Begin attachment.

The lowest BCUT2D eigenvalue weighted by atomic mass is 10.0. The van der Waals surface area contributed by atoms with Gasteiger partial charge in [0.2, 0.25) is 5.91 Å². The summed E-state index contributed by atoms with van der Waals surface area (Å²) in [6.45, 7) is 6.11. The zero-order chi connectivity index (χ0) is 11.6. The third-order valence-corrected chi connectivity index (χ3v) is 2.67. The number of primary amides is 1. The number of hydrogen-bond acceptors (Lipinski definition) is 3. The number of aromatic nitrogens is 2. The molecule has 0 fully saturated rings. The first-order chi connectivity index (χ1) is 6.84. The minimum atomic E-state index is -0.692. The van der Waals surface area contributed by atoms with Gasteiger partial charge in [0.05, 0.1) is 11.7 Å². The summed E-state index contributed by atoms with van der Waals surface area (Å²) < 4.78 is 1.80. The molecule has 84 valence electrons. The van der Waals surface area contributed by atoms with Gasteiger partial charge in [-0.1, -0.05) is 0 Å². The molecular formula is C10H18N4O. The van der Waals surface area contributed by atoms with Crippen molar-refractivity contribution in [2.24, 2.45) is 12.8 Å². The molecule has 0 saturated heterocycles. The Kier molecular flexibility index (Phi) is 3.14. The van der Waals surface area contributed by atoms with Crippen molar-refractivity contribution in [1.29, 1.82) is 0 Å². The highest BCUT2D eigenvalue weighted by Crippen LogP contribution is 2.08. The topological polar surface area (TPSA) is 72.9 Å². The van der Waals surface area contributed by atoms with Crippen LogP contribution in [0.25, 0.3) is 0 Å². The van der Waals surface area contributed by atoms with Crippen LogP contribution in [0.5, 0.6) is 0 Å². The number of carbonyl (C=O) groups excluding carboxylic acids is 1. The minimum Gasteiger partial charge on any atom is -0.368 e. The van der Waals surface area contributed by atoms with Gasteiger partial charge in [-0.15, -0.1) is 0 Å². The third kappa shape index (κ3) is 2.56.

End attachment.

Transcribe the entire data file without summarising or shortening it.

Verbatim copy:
The lowest BCUT2D eigenvalue weighted by atomic mass is 10.0. The van der Waals surface area contributed by atoms with Gasteiger partial charge in [0.2, 0.25) is 5.91 Å². The summed E-state index contributed by atoms with van der Waals surface area (Å²) in [6.45, 7) is 6.11. The zero-order chi connectivity index (χ0) is 11.6. The third-order valence-corrected chi connectivity index (χ3v) is 2.67. The number of primary amides is 1. The number of hydrogen-bond acceptors (Lipinski definition) is 3. The number of aromatic nitrogens is 2. The molecule has 0 fully saturated rings. The first-order chi connectivity index (χ1) is 6.84. The minimum atomic E-state index is -0.692. The van der Waals surface area contributed by atoms with Gasteiger partial charge in [0.05, 0.1) is 11.7 Å². The summed E-state index contributed by atoms with van der Waals surface area (Å²) < 4.78 is 1.80. The molecule has 84 valence electrons. The van der Waals surface area contributed by atoms with Gasteiger partial charge in [-0.1, -0.05) is 0 Å². The molecular formula is C10H18N4O. The van der Waals surface area contributed by atoms with Crippen molar-refractivity contribution in [2.24, 2.45) is 12.8 Å². The molecule has 0 saturated heterocycles. The Kier molecular flexibility index (Phi) is 3.14. The van der Waals surface area contributed by atoms with Crippen molar-refractivity contribution in [1.29, 1.82) is 0 Å². The highest BCUT2D eigenvalue weighted by Crippen LogP contribution is 2.08. The topological polar surface area (TPSA) is 72.9 Å². The van der Waals surface area contributed by atoms with Crippen LogP contribution in [0.25, 0.3) is 0 Å². The van der Waals surface area contributed by atoms with Crippen LogP contribution in [0.5, 0.6) is 0 Å². The number of carbonyl (C=O) groups excluding carboxylic acids is 1. The minimum Gasteiger partial charge on any atom is -0.368 e. The van der Waals surface area contributed by atoms with Gasteiger partial charge in [-0.15, -0.1) is 0 Å². The third kappa shape index (κ3) is 2.56.